One afternoon last week I received a voicemail message from my husband on my cell phone.
“Call me as soon as you can,” he said breathlessly. “I have something to tell you about!”
It turned out he was on a bike ride along an area roadway when he looked up and saw a giant nest at the very top of a construction crane with two small heads sticking out of it.
The next day as I drove past the same spot, I pulled over and looked up. And sure enough, there was the massive nest, made haphazardly of sticks and teetering in the claw-like bucket at the distant top of the crane, some 100 feet or so in the air. I could just barely make out the heads sticking out the top of it, but as I got my camera out to take a couple of photos, one of the birds scramble up on the edge of the nest and flew away a short distance, followed by the other. It was impossible to tell if there were any eggs or chicks in the nest, but judging from their solicitous behavior, I figured they’d certainly started their family.
As I am every spring, I was touched by the strong drive birds and animals have to once again start the life cycle anew.
It seemed that all of nature was suddenly hastening to get on with spring last weekend as the temperature hovered around the 70-degree mark. The last of the ice on our lake disappeared overnight, and by Saturday my husband was fishing and I was launching my kayak for the first time since last October. The first few paddle strokes were heavenly, as though a giant weight had been suddenly lifted from my shoulders and I had been set free at last. As I headed across the lake hoping for a glimpse of the loons we’d been hearing, I noticed that every exposed log and deadhead seemed to have turtles camped out on them, warming themselves in the sunshine. On one log, three turtles were lined up in a row, each overlapping the one next to it, with another in the water just off the end of the log, hoping to find a spot of its own. Even as I paddled closer to grab a photo, I could tell they were reluctant to leave the warmth of their log and they held their ground.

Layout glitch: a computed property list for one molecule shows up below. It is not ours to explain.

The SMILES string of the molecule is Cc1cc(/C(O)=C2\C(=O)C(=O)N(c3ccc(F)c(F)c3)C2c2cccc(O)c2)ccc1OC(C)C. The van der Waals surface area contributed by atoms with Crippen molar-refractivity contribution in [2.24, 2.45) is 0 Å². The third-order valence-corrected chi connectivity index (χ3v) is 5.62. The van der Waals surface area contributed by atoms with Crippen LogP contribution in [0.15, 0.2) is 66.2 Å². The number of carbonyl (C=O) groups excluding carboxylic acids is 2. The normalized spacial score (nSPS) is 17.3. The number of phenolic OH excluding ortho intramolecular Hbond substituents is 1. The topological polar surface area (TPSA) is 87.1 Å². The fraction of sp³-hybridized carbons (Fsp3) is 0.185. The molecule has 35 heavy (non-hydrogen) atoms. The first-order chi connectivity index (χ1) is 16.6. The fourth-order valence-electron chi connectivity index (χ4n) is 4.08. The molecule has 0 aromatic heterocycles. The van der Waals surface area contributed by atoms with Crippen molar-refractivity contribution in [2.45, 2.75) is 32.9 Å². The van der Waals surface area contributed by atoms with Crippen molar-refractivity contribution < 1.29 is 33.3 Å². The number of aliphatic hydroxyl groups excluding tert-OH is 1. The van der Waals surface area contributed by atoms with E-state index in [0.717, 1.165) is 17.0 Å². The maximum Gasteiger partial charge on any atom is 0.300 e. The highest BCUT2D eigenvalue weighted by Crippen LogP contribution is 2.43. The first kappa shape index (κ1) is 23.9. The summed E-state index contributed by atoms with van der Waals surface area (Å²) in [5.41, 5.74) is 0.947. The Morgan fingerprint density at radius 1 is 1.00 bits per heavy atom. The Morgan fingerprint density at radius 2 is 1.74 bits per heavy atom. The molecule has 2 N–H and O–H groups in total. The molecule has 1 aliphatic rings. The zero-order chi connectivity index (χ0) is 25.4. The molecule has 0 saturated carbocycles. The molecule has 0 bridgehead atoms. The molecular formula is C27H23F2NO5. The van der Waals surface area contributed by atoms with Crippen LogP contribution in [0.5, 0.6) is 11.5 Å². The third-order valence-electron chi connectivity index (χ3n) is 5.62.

A pair of mergansers hugged the shoreline, seemingly oblivious to my presence. The red-orange beak on the male glowed brightly, and the fancy cinnamon-colored crest on the female flared over the top of her head like a Mohawk hairdo. They clucked and muttered as they alternately swam toward, and then away from, each other, in some sort of ancient mating ritual.
A small flock of Canada geese set up a terrible racket in the nearby bay, flying touchdowns on the water only to lift right back up again as they sparred over what was probably an unattached female. An osprey soared high overhead, climbing, climbing until it seemed to stall briefly on an air current before it went into a freefall, crashed headfirst into the water and came up with a small fish.
I discovered the loons were doing some fishing of their own in the far end of the lake, keeping constant vigil on each other and only sounding their warning call when an eagle flew far overhead.
It was then I noticed that the eagle was being pursued by a crow, who scolded incessantly as it chased. I wondered why the eagle would turn tail and fly away from so small a bird, and then I wondered suspiciously if the eagle had raided the crow’s nest in order to feed its own young. And so, I felt little sympathy for the eagle as it swooped this way and that to try to get away from its pursuer, but to no avail. I took a few photos of the chase through the long lens of my camera.
But it wasn’t until I got back to the house, downloaded my photos and zoomed in on the eagle that I noticed something I had missed with the naked eye — it carried a small branch in its talons. It seems the majestic bird wasn’t raiding the other’s nest after all — but was in the process of starting one of its own.